Don”t ask me why I did it. Sometimes the rules need to be broken. Sometimes creative thought and risk-taking needs to come into play, especially when we”re talking about life. Sometimes the forward momentum of consensus reality needs to be examined from a different vantage point on the outside, from afar, from the top. So I climbed to the top of the crane of the Life Sciences construction site, risking my own life to understand the future of life.

Paul Wong
Soul of the City<br><br>Josh Wickerham

I was trying to imagine how a big hole in the ground would translate into a some-say-necessary $700 million-dollar expenditure that purports to some day connect Central Campus with the Medical Campus and provide a cross-disciplinary approach to the new science of life.

Gaining entry to the site was a breeze. Without warning, I was transported into an imaginary digital reality akin to something from Goldeneye, the James Bond videogame, which was fine by me. I was be better off with the conviction that my actions didn”t have consequences. Plus, while channeling the spirit of James Bond, I”d be harder to spot while snooping around that forbidden place.

Tiptoeing through the mud from the freshly fallen rain, I clung low to the ground as I worked my way toward the point of interest: A phallic, metal apparatus a few meters wide, cemented in the ground and climbing to the sky. The crane. Yes, the crane, with its over 150 feet of modernism, towered ahead of me.

But there was only one problem. The perimeter was secured via high-voltage chain link fence. Normally I would just burn my way through. But fiddlesticks, I had forgotten my specially outfitted Handspring Visor with Palm OS-powered springboard laser beam attachment at home.

So I concentrated my efforts on the other tower, which was protected from outsiders somewhat more medievally. I found the foundation of this crane in a stony pit some thirty feet below, surrounded by a moat. I almost turned away. I couldn”t hide from the passing traffic.

Now my heart was pounding. I waited patiently for the traffic to clear. After a nerve-racking moment in the spotlight, I slogged through the mud and sat at the base of the metal erector set of yellow ladders. Thoughts raced.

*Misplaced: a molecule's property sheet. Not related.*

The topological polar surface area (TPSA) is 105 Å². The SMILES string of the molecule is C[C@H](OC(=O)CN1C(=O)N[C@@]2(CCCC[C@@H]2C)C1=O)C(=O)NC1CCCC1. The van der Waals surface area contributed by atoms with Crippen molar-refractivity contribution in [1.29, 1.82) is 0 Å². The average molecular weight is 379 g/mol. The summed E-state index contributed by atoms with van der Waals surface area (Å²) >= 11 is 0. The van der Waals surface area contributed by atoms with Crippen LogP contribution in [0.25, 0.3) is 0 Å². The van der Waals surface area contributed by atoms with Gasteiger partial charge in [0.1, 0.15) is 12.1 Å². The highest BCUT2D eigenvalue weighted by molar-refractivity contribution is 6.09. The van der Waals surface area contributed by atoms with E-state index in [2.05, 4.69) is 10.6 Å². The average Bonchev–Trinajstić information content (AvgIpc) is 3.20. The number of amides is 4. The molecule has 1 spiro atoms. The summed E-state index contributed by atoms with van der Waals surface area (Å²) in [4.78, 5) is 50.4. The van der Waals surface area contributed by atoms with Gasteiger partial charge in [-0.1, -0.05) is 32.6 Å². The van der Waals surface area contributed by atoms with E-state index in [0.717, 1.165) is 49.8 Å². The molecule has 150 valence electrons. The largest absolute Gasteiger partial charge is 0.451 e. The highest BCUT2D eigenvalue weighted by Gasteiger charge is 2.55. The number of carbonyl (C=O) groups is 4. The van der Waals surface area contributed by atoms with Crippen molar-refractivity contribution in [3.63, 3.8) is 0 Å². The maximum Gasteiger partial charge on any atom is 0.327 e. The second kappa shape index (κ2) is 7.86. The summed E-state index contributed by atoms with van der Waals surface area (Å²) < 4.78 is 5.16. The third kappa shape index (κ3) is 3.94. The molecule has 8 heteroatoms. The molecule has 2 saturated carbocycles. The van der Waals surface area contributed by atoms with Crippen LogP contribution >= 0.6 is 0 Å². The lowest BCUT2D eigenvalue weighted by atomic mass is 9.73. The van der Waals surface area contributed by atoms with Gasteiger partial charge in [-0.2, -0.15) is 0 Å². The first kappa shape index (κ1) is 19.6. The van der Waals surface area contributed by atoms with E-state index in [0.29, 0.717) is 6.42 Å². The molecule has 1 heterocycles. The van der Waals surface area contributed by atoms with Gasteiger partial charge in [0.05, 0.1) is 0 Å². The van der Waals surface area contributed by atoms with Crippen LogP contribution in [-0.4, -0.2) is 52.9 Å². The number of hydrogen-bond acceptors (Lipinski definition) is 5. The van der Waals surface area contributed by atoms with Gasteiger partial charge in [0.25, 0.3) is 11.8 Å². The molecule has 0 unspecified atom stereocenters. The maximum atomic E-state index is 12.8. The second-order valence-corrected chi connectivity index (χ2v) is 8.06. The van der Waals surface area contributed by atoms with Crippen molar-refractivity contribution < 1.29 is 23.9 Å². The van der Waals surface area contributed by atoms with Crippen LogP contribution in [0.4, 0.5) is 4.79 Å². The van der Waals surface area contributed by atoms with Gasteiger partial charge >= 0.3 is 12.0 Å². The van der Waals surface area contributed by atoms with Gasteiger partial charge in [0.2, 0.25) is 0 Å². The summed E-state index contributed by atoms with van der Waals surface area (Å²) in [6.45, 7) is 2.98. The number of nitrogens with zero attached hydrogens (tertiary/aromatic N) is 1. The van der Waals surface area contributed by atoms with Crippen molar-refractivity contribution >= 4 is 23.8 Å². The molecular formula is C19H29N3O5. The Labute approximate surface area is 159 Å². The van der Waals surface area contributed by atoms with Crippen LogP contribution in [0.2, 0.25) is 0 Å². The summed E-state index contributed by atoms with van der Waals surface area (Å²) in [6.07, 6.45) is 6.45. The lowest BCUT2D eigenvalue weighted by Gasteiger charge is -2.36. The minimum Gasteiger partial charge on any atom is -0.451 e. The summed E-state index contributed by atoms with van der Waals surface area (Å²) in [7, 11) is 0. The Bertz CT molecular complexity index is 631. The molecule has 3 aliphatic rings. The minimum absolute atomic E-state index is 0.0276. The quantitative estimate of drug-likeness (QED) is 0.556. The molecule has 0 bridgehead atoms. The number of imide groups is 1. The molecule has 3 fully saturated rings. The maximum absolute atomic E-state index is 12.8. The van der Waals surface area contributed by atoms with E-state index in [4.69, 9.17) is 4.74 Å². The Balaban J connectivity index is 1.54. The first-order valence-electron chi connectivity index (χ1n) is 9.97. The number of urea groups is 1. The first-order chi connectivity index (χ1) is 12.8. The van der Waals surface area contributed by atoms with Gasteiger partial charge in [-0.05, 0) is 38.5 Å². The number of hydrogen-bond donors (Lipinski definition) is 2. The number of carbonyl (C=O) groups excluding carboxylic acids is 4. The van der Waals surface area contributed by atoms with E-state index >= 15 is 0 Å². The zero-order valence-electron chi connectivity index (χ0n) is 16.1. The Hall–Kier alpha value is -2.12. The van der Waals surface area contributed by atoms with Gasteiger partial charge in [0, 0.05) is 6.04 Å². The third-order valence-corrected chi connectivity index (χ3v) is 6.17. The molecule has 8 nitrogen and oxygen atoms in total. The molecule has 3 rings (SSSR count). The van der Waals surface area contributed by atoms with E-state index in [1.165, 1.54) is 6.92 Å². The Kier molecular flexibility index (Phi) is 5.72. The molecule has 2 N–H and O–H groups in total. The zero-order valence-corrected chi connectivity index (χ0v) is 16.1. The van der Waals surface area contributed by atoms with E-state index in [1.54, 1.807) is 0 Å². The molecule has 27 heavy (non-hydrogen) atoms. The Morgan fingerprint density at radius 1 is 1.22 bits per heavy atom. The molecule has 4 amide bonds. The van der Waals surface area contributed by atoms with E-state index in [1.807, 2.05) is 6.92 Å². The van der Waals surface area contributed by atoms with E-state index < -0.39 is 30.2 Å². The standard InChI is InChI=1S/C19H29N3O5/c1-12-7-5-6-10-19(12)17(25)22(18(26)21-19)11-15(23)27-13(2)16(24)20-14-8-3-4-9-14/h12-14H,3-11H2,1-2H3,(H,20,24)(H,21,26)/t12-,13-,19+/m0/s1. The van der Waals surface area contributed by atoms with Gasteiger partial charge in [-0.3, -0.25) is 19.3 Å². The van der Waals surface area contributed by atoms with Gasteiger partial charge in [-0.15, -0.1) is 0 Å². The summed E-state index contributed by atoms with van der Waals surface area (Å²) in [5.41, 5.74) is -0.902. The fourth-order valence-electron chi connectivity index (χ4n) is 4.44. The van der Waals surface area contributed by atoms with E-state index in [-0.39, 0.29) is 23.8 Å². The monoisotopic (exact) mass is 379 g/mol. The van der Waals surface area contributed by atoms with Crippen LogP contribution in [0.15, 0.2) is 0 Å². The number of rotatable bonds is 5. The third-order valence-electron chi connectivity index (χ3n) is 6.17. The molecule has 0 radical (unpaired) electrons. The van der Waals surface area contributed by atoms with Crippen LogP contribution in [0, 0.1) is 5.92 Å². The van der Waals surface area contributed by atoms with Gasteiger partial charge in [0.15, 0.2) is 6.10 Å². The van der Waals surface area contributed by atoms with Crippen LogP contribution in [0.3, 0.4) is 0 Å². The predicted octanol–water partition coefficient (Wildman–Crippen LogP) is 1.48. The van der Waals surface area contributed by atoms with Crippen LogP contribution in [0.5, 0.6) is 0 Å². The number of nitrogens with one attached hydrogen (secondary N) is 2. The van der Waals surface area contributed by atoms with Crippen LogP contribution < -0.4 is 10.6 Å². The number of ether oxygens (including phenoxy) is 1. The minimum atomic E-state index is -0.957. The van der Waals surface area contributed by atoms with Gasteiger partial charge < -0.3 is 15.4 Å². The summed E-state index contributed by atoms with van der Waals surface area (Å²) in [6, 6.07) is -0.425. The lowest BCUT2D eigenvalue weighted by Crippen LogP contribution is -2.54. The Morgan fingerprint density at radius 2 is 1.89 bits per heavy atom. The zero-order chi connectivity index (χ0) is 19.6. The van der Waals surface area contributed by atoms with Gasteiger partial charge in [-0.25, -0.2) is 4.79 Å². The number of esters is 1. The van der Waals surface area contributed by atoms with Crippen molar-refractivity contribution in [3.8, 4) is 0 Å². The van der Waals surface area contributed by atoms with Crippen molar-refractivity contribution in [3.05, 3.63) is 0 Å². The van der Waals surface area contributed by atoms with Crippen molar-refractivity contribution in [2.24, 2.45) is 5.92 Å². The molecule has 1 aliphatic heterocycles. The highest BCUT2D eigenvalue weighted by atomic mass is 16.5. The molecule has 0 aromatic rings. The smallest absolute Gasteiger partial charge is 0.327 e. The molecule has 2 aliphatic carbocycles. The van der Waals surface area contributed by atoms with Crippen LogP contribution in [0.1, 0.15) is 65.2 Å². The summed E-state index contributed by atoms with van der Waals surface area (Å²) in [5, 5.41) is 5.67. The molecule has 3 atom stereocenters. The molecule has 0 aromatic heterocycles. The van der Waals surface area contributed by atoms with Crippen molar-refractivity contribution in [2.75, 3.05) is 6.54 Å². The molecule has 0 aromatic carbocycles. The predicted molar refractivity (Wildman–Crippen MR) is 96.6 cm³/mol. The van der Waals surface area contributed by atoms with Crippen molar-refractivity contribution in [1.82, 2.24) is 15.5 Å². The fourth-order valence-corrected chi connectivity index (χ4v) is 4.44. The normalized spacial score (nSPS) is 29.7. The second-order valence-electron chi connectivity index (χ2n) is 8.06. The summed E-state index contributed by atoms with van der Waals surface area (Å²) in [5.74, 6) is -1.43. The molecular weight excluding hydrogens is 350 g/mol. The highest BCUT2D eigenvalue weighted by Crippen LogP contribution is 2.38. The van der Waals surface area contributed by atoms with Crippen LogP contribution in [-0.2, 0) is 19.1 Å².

Premonitions of genetic mutants. Up. Go up. Don”t think about it. Just climb.

Humming, light, power being generated. Hands shaking, partly from exhaustion, partly from adrenaline and fear. Courage swelled and, hand-over-hand like a commando, the ladder was taken.

Damn, I shouldn”t have worn my Birkenstocks.

Hand over hand. Hand over hand. Monotonous like a scientific experiment.

At the top, I perched and surveyed. There was nothing below me but a screen-like metal floor and 150 feet of free fall. I was higher than the bell tower and Dennison. There, above it all, I saw the construction site as an allegory.

The Life Sciences Initiative is a way of putting the pieces of life together in new ways, just like the construction of a building is a way of displacing earth and matter to create new form and function.

And in the view of Western science, everything is waiting for our voyage of discovery. Yet no other culture has assumed it can compile a rigorous way of understanding life by pinning it down as geneticists do. Likewise, no other culture has encountered the risks involved.

Charting the genetic code is analogous to the Manhattan project. The scientists involved in that project assumed they were advancing humanity. They researched without knowledge of its eventual use as an implement of war. The same unforeseen consequences lie in the uncharted territory of life. The human genome has given us our first maps of a new landscape, but we”re still in the ship of fools stage.

Whereas the construction of a building and the assembly of a kick-ass faculty resides entirely in the realm of the understood, the unraveling of life is shadowed in mystery. We must make room for the holistic. And we must be ready for surprises. We must foster creative acceptance or, if need be, creative resistance to the Life Science”s machinations and manipulations. We cannot sell life to the highest bidder. However unlikely this is to happen, we cannot stay locked within our old paradigms.

No one knows what to expect on the other side of our take on life. Something which has for most of human history been out of our control is now coming within our grasp. We must take it by the hand and understand it, not sell to the highest bidder. Otherwise, the life sciences initiative is obsolete before it even gets off the ground.

Josh Wickerham can be reached via e-mail at jwickerh@umich.edu.

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